Cooperative inverse reinforcement learning (CIRL) generated a lot of attention last year, as it seemed to do a good job aligning an agent’s incentives with its human supervisor’s. Notably, it led to an elegant solution to the shutdown problem.
The implications for the wireheading problem were less clear. Some argued that since the agent only used its observations as evidence about the reward (rather than optimising the observations directly as in RL), CIRL should avoid the wireheading problem.
In this post I want to show that CIRL does not avoid the wireheading problem.
Let’s first consider what wireheading in RL looks like from an “MDP perspective”.
MDP wireheading: An agent wireheads if it’s in a state where the observed reward (the reward reported by its sensors) is different from the true reward (the reward assigned to the state by a human supervisor).
For example, consider a highly intelligent RL agent that hijacks its reward channel and feeds itself full reward. In the “MDP perspective”, this means that the agent finds a way to a state where there is high observed reward, but low true reward (since the supervisor would prefer the agent doing something else).
If we accept that RL agents can subvert their sensory data, then we should also accept that CIRL agents can subvert theirs. In both cases, this just means that the agents can find their way to states where the observation doesn’t match the truth. This can lead to the existence of wireheaded states for CIRL agents.
Let there be two states, \(s_1\) and \(s_2\). In each state, the agent can choose between the actions \(a^R_1\), \(a^R_2\), and \(w\). The action \(a_i\) takes the agent to state \(s_i\) with certainty, \(i=1,2\). The action \(w\) lets the human decide. The human has two actions \(a^H_1\) and \(a^H_2\) that only matter when the agent chooses \(w\), in which case the transition probabilities are given by the following picture:
Arrows show the transitions induced by different actions, with labels giving the probabilities for stochastic transitions. The agent knows the transition probabilities.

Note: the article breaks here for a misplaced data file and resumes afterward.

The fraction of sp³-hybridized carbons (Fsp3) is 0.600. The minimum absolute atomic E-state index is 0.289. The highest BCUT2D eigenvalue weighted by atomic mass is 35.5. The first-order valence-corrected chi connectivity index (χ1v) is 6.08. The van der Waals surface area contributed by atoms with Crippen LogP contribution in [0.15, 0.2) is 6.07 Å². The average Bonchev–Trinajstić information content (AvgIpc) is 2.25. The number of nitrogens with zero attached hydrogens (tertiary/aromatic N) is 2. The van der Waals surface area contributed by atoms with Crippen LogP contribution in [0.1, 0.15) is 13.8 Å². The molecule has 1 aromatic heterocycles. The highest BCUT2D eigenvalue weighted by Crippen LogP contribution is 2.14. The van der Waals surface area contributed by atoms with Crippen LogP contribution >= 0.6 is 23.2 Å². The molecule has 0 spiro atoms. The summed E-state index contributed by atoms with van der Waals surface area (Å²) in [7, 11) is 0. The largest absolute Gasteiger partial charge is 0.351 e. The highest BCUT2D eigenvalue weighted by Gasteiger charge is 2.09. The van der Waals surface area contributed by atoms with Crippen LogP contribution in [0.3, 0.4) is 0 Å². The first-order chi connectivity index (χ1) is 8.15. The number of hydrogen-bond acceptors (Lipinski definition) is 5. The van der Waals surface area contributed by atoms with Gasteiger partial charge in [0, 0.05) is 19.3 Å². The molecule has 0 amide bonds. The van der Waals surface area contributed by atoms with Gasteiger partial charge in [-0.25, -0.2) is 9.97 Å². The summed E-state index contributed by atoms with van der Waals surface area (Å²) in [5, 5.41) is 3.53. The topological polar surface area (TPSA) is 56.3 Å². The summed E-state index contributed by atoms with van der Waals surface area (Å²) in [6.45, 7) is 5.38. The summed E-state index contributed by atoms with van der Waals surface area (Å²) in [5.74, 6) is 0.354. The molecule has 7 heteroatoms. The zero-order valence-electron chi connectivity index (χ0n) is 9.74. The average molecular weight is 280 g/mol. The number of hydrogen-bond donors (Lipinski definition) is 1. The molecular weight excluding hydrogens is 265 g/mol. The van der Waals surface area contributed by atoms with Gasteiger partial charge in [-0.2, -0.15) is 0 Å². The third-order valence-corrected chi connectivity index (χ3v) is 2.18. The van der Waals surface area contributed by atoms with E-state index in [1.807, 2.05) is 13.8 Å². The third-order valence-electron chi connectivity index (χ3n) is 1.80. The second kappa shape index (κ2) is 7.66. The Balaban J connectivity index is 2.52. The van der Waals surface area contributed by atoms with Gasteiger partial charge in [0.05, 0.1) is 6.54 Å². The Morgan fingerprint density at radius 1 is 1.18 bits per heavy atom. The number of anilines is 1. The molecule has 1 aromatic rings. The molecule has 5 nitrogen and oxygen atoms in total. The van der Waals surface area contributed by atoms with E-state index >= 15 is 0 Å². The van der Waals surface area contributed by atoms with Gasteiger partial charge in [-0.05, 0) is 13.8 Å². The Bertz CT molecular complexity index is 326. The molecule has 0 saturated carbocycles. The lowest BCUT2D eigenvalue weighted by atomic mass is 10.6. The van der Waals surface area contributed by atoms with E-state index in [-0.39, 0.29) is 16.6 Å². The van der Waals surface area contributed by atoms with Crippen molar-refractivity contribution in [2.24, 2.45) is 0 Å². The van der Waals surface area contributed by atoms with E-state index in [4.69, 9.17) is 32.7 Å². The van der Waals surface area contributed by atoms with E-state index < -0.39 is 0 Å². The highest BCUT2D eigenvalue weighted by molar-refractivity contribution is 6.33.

Assume that observations in \(s_2\) are corrupted, while observations in \(s_1\) are not. The supervisor prefers the non-corrupt state \(s_1\). Neither of these facts are available to the agent. The agent assumes that states are non-corrupt unless there is evidence to the contrary, and tries to infer the supervisor’s preferences from his actions.
In the non-corrupt state \(s_1\), the agent (correctly) observes the supervisor taking either action \(a^H_1\) or \(a^H_2\) (both with the same effect). In the corrupt state \(s_2\), the supervisor takes action \(a^H_2\) trying to move to \(s_1\), but the agent incorrectly observes the action as \(a^H_1\). Based on the agent’s observations, the best explanation is that the supervisor prefers \(s_2\) to \(s_1\), i.e. that it’s in a high reward state.
After an initial learning phase with \(w\), the best policy for the agent is to always choose \(a^R_2\), to stay in \(s_2\). This is analogous to an RL agent finding a corrupt, high reward state, and preferring to take actions to stay there.
The fact that the supervisor cannot reach \(s_2\) from \(s_1\) means that no information about the relative reward between \(s_1\) and \(s_2\) can be gained while in the non-corrupt state \(s_1\). Letting the agent trust a reward estimate of a state only after it has multiple sources of evidence about it may help somewhat. However, a similar example can still be constructed by replacing \(s_2\) with a cluster of mutually consistent states.
The example was developed together with Victoria Krakovna, and will be part of our upcoming IJCAI paper on wireheading.